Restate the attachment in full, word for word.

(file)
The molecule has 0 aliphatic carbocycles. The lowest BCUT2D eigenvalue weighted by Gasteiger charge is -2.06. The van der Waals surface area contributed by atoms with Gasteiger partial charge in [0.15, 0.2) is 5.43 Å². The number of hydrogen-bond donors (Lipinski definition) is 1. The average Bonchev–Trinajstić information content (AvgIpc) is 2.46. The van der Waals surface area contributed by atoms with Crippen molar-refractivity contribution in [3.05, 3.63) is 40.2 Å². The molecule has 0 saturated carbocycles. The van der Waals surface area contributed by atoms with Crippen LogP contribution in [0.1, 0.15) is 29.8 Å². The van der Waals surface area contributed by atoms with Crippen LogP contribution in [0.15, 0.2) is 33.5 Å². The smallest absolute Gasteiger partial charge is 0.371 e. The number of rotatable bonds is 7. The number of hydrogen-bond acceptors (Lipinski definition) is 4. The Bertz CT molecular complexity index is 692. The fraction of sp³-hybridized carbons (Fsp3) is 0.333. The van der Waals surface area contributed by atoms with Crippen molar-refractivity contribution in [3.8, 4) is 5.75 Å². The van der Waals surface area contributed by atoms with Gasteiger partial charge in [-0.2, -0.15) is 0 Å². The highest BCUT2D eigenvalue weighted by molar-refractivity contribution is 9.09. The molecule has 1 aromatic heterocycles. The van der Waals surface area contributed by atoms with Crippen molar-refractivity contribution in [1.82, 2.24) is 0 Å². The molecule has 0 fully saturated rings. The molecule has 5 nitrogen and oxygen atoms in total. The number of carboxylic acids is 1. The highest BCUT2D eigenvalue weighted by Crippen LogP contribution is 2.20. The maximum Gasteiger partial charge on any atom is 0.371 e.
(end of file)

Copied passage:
The molecule has 0 aliphatic carbocycles. The lowest BCUT2D eigenvalue weighted by Gasteiger charge is -2.06. The van der Waals surface area contributed by atoms with Gasteiger partial charge in [0.15, 0.2) is 5.43 Å². The number of hydrogen-bond donors (Lipinski definition) is 1. The average Bonchev–Trinajstić information content (AvgIpc) is 2.46. The van der Waals surface area contributed by atoms with Crippen molar-refractivity contribution in [3.05, 3.63) is 40.2 Å². The molecule has 0 saturated carbocycles. The van der Waals surface area contributed by atoms with Crippen LogP contribution in [0.1, 0.15) is 29.8 Å². The van der Waals surface area contributed by atoms with Crippen LogP contribution in [0.15, 0.2) is 33.5 Å². The smallest absolute Gasteiger partial charge is 0.371 e. The number of rotatable bonds is 7. The number of hydrogen-bond acceptors (Lipinski definition) is 4. The Bertz CT molecular complexity index is 692. The fraction of sp³-hybridized carbons (Fsp3) is 0.333. The van der Waals surface area contributed by atoms with Crippen molar-refractivity contribution in [3.8, 4) is 5.75 Å². The van der Waals surface area contributed by atoms with Gasteiger partial charge in [-0.2, -0.15) is 0 Å². The highest BCUT2D eigenvalue weighted by molar-refractivity contribution is 9.09. The molecule has 1 aromatic heterocycles. The van der Waals surface area contributed by atoms with Crippen molar-refractivity contribution in [1.82, 2.24) is 0 Å². The molecule has 0 fully saturated rings. The molecule has 5 nitrogen and oxygen atoms in total. The number of carboxylic acids is 1. The highest BCUT2D eigenvalue weighted by Crippen LogP contribution is 2.20. The maximum Gasteiger partial charge on any atom is 0.371 e.